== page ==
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Today's Stichomancy for Brittany Murphy

The first excerpt represents the past or something you must release, and is drawn from A Footnote to History by Robert Louis Stevenson:

a dollar or two, could walk in before a battle and array himself in silk or velvet. Casualties were not common; there was nothing to cast gloom upon the camps, and no more danger than was required to give a spice to the perpetual firing. For the young warriors it was a period of admirable enjoyment. But the anxiety of Mataafa must have been great and growing. His force was now considerable. It was scarce likely he should ever have more. That he should be long able to supply them with ammunition seemed incredible; at the rates then or soon after current, hundreds of pounds sterling might be easily blown into the air by the skirmishers in the course of a few days. And in the meanwhile, on the mountain opposite, his

The second excerpt represents the present or the deciding factor of the moment, and is drawn from The Lesson of the Master by Henry James:

there's another man in the house who's the actuality!" - when he uttered this short sincere protest it was with the sense that she would see in the words neither mock humility nor the impatience of a successful man bored with praise.

"You mean Mr. St. George - isn't he delightful?"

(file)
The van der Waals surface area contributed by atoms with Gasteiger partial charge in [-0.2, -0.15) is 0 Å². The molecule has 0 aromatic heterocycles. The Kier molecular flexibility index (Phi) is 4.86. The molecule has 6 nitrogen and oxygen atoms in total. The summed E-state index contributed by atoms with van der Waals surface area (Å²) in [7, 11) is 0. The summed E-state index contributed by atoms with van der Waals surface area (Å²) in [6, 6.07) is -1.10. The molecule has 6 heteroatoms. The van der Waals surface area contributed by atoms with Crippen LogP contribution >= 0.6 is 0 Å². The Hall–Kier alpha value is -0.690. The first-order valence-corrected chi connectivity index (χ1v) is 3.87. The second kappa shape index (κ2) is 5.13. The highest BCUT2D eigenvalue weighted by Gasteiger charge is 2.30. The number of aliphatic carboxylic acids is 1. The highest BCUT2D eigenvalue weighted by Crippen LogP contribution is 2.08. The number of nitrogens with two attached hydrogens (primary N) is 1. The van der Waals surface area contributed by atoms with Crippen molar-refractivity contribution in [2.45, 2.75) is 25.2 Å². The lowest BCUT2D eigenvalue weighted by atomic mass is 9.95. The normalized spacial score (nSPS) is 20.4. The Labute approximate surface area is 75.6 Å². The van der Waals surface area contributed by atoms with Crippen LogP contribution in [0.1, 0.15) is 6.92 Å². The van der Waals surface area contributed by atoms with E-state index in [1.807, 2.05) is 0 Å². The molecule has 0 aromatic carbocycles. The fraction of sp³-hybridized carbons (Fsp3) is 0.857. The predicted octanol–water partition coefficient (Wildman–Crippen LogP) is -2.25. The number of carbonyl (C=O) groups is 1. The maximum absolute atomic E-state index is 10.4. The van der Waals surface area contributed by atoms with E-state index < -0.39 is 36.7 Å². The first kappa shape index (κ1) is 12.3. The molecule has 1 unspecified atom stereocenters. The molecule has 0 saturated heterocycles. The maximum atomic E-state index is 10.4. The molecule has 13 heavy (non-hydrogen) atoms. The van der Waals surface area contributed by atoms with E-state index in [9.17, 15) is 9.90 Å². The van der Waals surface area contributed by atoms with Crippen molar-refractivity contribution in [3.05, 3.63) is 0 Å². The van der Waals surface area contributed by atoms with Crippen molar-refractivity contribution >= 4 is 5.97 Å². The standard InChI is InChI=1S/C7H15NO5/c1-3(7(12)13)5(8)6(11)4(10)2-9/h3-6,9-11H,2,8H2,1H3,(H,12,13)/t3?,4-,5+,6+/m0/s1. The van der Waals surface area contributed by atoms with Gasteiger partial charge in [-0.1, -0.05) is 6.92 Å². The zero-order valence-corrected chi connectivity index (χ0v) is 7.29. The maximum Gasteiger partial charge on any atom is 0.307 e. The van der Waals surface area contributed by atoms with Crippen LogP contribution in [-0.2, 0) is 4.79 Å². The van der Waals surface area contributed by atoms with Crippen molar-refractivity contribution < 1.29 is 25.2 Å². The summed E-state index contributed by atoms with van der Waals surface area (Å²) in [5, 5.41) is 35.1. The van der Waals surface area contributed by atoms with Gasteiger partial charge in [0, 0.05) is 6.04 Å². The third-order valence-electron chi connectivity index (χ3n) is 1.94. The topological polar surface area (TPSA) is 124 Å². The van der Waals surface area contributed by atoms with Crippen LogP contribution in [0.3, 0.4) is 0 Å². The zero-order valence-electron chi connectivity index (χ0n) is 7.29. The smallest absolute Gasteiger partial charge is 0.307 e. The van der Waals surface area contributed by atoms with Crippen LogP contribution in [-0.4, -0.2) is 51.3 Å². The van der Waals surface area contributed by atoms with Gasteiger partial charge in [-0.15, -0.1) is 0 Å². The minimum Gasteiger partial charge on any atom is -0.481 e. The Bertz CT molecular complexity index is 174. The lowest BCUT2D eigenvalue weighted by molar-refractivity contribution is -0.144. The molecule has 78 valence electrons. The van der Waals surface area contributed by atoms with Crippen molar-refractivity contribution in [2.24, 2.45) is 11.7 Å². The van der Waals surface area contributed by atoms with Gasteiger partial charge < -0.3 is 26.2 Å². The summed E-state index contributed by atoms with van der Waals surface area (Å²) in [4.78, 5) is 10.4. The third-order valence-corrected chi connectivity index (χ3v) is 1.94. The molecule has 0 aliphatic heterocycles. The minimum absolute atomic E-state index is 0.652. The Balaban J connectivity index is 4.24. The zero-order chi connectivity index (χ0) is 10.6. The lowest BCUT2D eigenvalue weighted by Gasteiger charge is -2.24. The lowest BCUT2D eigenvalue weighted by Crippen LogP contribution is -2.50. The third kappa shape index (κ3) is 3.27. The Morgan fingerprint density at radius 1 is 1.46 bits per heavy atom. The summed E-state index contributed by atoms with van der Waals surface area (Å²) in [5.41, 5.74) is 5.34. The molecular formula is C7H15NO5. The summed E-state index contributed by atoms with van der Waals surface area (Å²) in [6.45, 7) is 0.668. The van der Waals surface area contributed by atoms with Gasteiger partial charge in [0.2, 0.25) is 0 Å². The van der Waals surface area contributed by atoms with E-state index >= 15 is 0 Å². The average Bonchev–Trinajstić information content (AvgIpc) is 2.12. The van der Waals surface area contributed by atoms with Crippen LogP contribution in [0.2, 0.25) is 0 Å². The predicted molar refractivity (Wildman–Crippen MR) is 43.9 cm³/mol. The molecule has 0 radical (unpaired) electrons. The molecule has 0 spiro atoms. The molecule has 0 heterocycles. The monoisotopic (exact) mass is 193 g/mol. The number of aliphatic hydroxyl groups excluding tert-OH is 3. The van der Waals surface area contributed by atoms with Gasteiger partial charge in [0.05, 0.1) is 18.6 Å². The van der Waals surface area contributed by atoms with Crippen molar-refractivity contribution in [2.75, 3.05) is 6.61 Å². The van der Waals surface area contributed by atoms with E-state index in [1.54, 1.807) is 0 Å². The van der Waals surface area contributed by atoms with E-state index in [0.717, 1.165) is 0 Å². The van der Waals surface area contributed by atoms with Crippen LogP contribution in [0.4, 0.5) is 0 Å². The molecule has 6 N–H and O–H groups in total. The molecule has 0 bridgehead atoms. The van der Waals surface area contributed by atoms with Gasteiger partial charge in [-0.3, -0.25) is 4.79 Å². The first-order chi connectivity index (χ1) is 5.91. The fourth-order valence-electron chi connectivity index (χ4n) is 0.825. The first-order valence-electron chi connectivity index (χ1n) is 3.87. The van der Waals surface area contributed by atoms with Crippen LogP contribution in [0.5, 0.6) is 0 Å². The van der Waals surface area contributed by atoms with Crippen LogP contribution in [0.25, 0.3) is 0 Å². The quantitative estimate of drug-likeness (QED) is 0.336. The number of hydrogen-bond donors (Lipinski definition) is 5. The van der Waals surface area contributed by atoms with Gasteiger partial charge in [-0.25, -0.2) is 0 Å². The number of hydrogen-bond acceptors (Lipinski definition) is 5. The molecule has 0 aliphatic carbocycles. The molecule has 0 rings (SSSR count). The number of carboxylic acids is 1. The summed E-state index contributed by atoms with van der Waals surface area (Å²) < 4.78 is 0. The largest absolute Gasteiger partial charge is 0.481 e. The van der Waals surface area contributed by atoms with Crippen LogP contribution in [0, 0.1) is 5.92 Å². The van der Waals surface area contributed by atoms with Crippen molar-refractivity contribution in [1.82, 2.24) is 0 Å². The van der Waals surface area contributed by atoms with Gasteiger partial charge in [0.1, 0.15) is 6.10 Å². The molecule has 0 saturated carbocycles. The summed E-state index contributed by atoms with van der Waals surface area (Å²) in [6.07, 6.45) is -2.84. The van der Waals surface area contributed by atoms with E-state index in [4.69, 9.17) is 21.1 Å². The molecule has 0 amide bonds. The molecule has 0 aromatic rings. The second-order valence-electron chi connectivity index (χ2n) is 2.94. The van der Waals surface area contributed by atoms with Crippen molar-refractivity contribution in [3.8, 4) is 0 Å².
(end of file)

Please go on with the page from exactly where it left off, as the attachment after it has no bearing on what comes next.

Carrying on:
Paul Overt met her eyes, which had a cool morning-light that would have half-broken his heart if he hadn't been so young. "Alas I don't know him. I only admire him at a distance."

"Oh you must know him - he wants so to talk to you," returned Miss Fancourt, who evidently had the habit of saying the things that, by her quick calculation, would give people pleasure. Paul saw how

The third excerpt represents the future or something you must embrace, and is drawn from A Journal of the Plague Year by Daniel Defoe:

outrageous creature which danced and sung in his agony; and many others there were. Scarce a day or night passed over but some dismal thing or other happened at the end of that Harrow Alley, which was a place full of poor people, most of them belonging to the butchers or to employments depending upon the butchery.

Sometimes heaps and throngs of people would burst out of the alley, most of them women, making a dreadful clamour, mixed or compounded of screeches, cryings, and calling one another, that we could not conceive what to make of it. Almost all the dead part of the night the dead-cart stood at the end of that alley, for if it went in it could not well turn again, and could go in but a little way. There, I


A Journal of the Plague Year